L0055805 Siamese boatman, Siam [Thailand].

A Siamese boatman with his oar.

 

siamese teenager with topknot

A Siamese youth with traditional topknot

What is special about Thomson is that he was the first (Western) photographer to be allowed into the Grand Palace and to take photos of King Mongkut, Rama IV. The King was very much impressed with his skill of taking photos.

800px-Thomson_King_Mongkut_of_Siam-762x1000

King Mongkut, Rama IV, in European attire, 1865

 

L0055542 The 1st King of Siam, King Mongkut, in state robes, Bangkok

King Monkut in traditional Thai attire and regalia of royalty, 1865

Hence, there is a very special picture of a procession taken in front of Wat Pho because the situation was that the King called everyone to stay still so that Thomson could take photos of this event. In fact, this is a rare picture of a historical moment that displays the greatness of Thai tradition.

king of siam and procession

The king and his procession in front of Wat Pho

What is more, Thomson also took photos of the city of Bangkok and Ayutthaya.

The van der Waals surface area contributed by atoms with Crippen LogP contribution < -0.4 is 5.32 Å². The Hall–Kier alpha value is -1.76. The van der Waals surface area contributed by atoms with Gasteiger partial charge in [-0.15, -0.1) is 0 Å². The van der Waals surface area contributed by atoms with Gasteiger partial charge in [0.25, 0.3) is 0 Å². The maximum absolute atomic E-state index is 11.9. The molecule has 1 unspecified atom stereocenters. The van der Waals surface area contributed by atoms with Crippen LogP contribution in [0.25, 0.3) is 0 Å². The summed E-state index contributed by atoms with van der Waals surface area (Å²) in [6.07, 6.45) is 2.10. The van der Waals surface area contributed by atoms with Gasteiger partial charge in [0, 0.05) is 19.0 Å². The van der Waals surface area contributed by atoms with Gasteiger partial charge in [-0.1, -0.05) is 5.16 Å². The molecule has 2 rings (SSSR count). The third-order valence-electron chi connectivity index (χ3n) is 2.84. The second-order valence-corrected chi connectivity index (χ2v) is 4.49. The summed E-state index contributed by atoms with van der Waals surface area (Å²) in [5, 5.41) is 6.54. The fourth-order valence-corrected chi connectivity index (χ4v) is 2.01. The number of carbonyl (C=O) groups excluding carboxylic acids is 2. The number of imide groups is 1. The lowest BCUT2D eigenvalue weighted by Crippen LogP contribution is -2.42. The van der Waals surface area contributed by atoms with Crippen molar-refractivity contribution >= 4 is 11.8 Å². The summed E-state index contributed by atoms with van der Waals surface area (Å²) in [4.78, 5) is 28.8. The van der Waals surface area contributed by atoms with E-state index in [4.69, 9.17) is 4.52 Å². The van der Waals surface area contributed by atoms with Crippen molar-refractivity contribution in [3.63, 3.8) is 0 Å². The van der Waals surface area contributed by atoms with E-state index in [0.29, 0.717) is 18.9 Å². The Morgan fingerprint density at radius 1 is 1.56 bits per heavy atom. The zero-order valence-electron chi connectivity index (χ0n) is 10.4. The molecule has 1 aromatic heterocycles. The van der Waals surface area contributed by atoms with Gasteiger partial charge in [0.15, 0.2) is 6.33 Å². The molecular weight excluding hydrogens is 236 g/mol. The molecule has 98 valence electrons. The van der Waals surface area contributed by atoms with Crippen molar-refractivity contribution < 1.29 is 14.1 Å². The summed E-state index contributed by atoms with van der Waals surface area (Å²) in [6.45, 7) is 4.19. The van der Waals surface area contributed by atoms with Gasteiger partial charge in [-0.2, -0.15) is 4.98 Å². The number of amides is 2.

the chao phraya river as seen from the main spire of Wat Arun

The Chaophraya river viewed from Wat Arun

thomson_1

The pictures in this post are all taken from the Wellcome Library, London. They also have more photos of Thomson’s travel to other parts of East Asia.

Well, the exhibition is over but there is now a new book called ‘Siam Through the Lens of John Thomson’ published by River Books. If you are interested in history, old Siam and John Thomson’s photography, I strongly recommend you check out this work 🙂

Yours, Sirinya




A tribute to Chakrabhand Posayakrit

“I like to listen to Thai music, see Khon (traditional Thai masked dance) and Lakorn (Thai dance-theatre) and read old literature.”

posayakritThe artist at work

Chakrabhand Posayakrit was born 1943 in Bangkok and can be regarded as one of the most famous and popular national artists of Thailand. In 2000, for instance, he received the title “ National Artist in Visual Arts (Painting)“.

Hence, if you search the internet for Thai art and painting, you will defintely come across this Thai National Artist’s works. In the early period of his works, he painted realistic images of people in order to express their character adequately.

Chakrabhand Posayakrit